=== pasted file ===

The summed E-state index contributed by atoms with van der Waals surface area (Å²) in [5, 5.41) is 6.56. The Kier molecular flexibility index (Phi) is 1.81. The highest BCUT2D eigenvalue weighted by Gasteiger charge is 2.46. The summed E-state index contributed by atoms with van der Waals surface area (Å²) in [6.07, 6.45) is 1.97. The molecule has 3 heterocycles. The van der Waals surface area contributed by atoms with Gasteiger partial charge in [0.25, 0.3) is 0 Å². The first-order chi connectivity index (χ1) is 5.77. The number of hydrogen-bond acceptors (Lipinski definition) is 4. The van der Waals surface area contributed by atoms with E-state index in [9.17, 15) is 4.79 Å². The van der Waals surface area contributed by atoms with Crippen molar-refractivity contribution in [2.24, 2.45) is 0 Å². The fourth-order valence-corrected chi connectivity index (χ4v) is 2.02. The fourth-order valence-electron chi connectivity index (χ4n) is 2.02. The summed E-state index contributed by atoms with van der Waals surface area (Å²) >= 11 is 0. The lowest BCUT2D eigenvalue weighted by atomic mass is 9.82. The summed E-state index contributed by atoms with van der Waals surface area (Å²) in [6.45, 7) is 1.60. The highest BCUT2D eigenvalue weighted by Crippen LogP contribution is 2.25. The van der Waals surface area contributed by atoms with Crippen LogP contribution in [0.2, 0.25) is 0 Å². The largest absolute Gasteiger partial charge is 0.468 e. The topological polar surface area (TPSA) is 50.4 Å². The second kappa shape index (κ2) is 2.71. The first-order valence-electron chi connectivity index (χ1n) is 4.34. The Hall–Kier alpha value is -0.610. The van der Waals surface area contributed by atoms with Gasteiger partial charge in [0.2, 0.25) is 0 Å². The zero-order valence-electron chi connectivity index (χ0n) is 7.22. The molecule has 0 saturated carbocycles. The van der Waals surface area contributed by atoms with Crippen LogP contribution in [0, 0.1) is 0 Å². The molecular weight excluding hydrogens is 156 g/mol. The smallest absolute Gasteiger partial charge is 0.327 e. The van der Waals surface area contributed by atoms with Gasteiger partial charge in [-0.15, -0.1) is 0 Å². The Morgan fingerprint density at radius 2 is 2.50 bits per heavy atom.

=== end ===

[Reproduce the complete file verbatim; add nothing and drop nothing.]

The summed E-state index contributed by atoms with van der Waals surface area (Å²) in [5, 5.41) is 6.56. The Kier molecular flexibility index (Phi) is 1.81. The highest BCUT2D eigenvalue weighted by Gasteiger charge is 2.46. The summed E-state index contributed by atoms with van der Waals surface area (Å²) in [6.07, 6.45) is 1.97. The molecule has 3 heterocycles. The van der Waals surface area contributed by atoms with Gasteiger partial charge in [0.25, 0.3) is 0 Å². The first-order chi connectivity index (χ1) is 5.77. The number of hydrogen-bond acceptors (Lipinski definition) is 4. The van der Waals surface area contributed by atoms with E-state index in [9.17, 15) is 4.79 Å². The van der Waals surface area contributed by atoms with Crippen molar-refractivity contribution in [2.24, 2.45) is 0 Å². The fourth-order valence-corrected chi connectivity index (χ4v) is 2.02. The fourth-order valence-electron chi connectivity index (χ4n) is 2.02. The summed E-state index contributed by atoms with van der Waals surface area (Å²) >= 11 is 0. The lowest BCUT2D eigenvalue weighted by atomic mass is 9.82. The summed E-state index contributed by atoms with van der Waals surface area (Å²) in [6.45, 7) is 1.60. The highest BCUT2D eigenvalue weighted by Crippen LogP contribution is 2.25. The van der Waals surface area contributed by atoms with Crippen LogP contribution in [0.2, 0.25) is 0 Å². The largest absolute Gasteiger partial charge is 0.468 e. The topological polar surface area (TPSA) is 50.4 Å². The second kappa shape index (κ2) is 2.71. The first-order valence-electron chi connectivity index (χ1n) is 4.34. The Hall–Kier alpha value is -0.610. The van der Waals surface area contributed by atoms with Gasteiger partial charge in [0.2, 0.25) is 0 Å². The zero-order valence-electron chi connectivity index (χ0n) is 7.22. The molecule has 0 saturated carbocycles. The van der Waals surface area contributed by atoms with Crippen LogP contribution in [0, 0.1) is 0 Å². The molecular weight excluding hydrogens is 156 g/mol. The smallest absolute Gasteiger partial charge is 0.327 e. The van der Waals surface area contributed by atoms with Gasteiger partial charge in [-0.15, -0.1) is 0 Å². The Morgan fingerprint density at radius 2 is 2.50 bits per heavy atom.